AIBU that i want my daughter just to marry a local lad. AIBU i want my daughter hurt by separating from him to protect my grandchild from even more hurt leaving us. AIBU that it pains me that if the US ban on visitors is lifted he will take my daughter and grandchild to see his parents and i worry about my granddaughters safety with all those guns around and if both of them will cope being in a different country without me there. AIBU that i am finding myself even thinking how i could end their relationship to protect my granddaughter. What a mess. Please help me control these emotions.

Shelflife Wed 11-Aug-21 20:11:34

You got your answer Claire 72 . Your daughter is not here to live her life to please you! Please get a grip and be happy she has found a man who loves her and your granddaughter - surely you must be pleased about that. You seem determined to dislike him because he is American ! It has already been said he is not an alien he is a man who loves your daughter - what's not to like!?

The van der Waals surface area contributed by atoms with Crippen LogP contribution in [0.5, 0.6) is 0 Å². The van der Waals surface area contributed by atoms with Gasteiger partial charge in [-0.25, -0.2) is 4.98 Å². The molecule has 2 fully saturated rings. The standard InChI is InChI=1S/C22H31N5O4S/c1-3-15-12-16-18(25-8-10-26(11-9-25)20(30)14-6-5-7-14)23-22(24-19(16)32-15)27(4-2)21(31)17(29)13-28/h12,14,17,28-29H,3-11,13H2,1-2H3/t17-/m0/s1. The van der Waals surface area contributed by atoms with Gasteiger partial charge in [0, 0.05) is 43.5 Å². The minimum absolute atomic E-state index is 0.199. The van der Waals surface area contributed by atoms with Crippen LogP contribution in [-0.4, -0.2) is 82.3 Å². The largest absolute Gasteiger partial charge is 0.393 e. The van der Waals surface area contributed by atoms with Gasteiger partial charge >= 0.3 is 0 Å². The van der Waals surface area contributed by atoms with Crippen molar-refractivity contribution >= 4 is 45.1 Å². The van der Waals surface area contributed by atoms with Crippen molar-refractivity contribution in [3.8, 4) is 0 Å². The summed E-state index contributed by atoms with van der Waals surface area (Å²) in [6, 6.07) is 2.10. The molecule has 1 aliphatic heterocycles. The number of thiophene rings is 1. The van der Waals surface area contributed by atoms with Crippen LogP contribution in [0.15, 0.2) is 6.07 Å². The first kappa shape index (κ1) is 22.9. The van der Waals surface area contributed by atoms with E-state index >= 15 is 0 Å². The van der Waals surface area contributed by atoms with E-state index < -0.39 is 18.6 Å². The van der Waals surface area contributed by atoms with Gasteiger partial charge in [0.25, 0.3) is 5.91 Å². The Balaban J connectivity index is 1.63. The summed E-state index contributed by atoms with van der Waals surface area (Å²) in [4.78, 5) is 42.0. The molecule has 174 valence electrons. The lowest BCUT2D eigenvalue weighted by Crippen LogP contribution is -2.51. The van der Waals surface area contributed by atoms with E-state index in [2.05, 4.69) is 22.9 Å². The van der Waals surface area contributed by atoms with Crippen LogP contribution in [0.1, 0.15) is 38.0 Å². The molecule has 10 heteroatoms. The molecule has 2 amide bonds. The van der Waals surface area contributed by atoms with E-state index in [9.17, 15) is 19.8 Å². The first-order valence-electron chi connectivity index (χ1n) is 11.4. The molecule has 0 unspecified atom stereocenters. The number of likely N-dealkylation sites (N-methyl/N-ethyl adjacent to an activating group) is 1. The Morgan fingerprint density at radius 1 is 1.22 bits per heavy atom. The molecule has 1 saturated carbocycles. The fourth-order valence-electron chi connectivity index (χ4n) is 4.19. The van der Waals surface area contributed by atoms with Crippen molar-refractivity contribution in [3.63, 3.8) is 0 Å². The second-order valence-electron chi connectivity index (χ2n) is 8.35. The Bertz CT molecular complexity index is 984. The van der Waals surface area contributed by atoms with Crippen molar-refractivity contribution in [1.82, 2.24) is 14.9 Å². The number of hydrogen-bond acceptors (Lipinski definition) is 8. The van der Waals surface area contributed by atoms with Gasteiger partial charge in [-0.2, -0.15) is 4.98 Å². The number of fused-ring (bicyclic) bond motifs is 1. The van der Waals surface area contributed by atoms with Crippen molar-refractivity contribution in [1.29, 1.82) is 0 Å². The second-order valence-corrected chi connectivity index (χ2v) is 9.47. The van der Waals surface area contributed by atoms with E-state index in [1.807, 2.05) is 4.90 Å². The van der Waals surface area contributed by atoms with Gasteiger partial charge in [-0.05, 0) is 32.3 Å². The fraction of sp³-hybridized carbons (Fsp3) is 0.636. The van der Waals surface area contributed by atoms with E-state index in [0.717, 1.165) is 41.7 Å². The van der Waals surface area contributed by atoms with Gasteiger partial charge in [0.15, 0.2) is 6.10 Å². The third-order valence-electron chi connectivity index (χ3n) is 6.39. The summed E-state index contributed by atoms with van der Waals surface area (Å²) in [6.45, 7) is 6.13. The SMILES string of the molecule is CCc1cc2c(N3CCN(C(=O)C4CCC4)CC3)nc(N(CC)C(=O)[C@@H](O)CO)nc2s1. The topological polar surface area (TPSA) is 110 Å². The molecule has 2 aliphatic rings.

BlueBelle Wed 11-Aug-21 20:11:57

Firstly why did she even date him at the start when she must have known the distress its going to cause. Ive worried about this becoming a reality from day 1
Good grief do you realise how selfish this sounds, why should she choose her partner to fit in with your dreams
You are being extremely unreasonable and I feel quite upset for your daughter that you have tied the apron strings so tightly
Im trying to be polite and not show my feelings but underneath im seething and i dont know how to deal with it
Why on earth are you seething it’s not YOUR life, you ve had your chance and still have, it’s her turn you cannot dictate how she chooses to lead it Concentrate on you and your partner and leave them alone to be the little family unit they want to be You’re even stressing about a child not even born yet